Senator McBRIDE - I should not be prepared to exempt those controlling small companies or any one else. I should endeavour to impose taxes in a fair and equitable manner, which would enable growing concerns to carry on and expand in a way which would be of some assistance to our war effort. Unless that be done, there will be a damaging effect on the wonderful development that has taken place hitherto in our engineering and allied industries during the war.

I wish to make a brief reference to another of the real dangers of this budget. It is extraordinary to me that the present Government, willy-nilly, has thrown overboard the previous Government's proposals in regard to compulsory loans. I had an opportunity to listen to the Attorney-General (Dr. Evatt) in the House of Representatives when he said that compulsory loans did not build up the post-war credits but post-war debits, but obviously future debts are increased whether loans are compulsory or voluntary. Compulsory loans have many merits and advantages, and I have not yet heard from a Government supporter, either in this chamber or in the House of Representatives, a reasoned statement of valid objections to that system. Supporters of the Labour party when in opposition, said that they were against compulsory loans, but even at that time they did not say why. Now that they have taken over the reins of government, they are attempting to be consistent, but in doing so they are intensifying their war financial problems.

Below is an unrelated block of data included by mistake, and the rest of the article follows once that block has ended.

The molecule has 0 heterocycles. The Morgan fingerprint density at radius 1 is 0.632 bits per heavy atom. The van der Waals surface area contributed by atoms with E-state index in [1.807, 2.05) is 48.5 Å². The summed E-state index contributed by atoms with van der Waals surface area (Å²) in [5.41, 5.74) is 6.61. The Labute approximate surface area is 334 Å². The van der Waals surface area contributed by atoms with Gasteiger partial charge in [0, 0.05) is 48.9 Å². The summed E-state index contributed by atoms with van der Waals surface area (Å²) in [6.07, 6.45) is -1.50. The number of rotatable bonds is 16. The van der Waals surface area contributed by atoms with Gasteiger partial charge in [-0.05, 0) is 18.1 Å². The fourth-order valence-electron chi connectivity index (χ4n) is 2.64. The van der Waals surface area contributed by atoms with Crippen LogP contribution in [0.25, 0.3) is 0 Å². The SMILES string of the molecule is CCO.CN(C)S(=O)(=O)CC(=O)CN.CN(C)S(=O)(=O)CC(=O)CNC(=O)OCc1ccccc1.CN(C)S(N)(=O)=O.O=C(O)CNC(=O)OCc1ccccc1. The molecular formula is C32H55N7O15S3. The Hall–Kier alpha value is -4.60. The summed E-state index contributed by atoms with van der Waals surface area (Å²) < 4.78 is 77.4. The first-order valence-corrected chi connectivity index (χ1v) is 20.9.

Senator Cameron - Should a man on the basic wage be forced to subscribe ?


Senator McBRIDE - If people of this country had to subscribe to compulsory loans the same amount of money as the people of New Zealand have to pay in taxes, the return would be very much more than was estimated in the Fadden budget, which was opposed by the Labour party. The Labour party in this conn- try considers itself to be an advanced Labour party. Like the soldier who thought that everybody else was out of step with him, it believes that it is the one Labour party inthe British Empire which is in step, but I do not believe it, and before long honorable senators will find out that it is not others who are out of step. The refusal to introduce a compulsory saving scheme has rendered necessary the raising of extra loans amounting to approximately £20,000,000.


Senator Arthur - The Government of which the honorable senator was a member proposed to take money from girls receiving £160 a year.


Senator McBRIDE - Had the honorable senator listened to what the New Zealand Minister, Mr. Nash, said probably he would have been greatly enlightened on many points.


Senator Arthur -i enlightened Mr. Nash.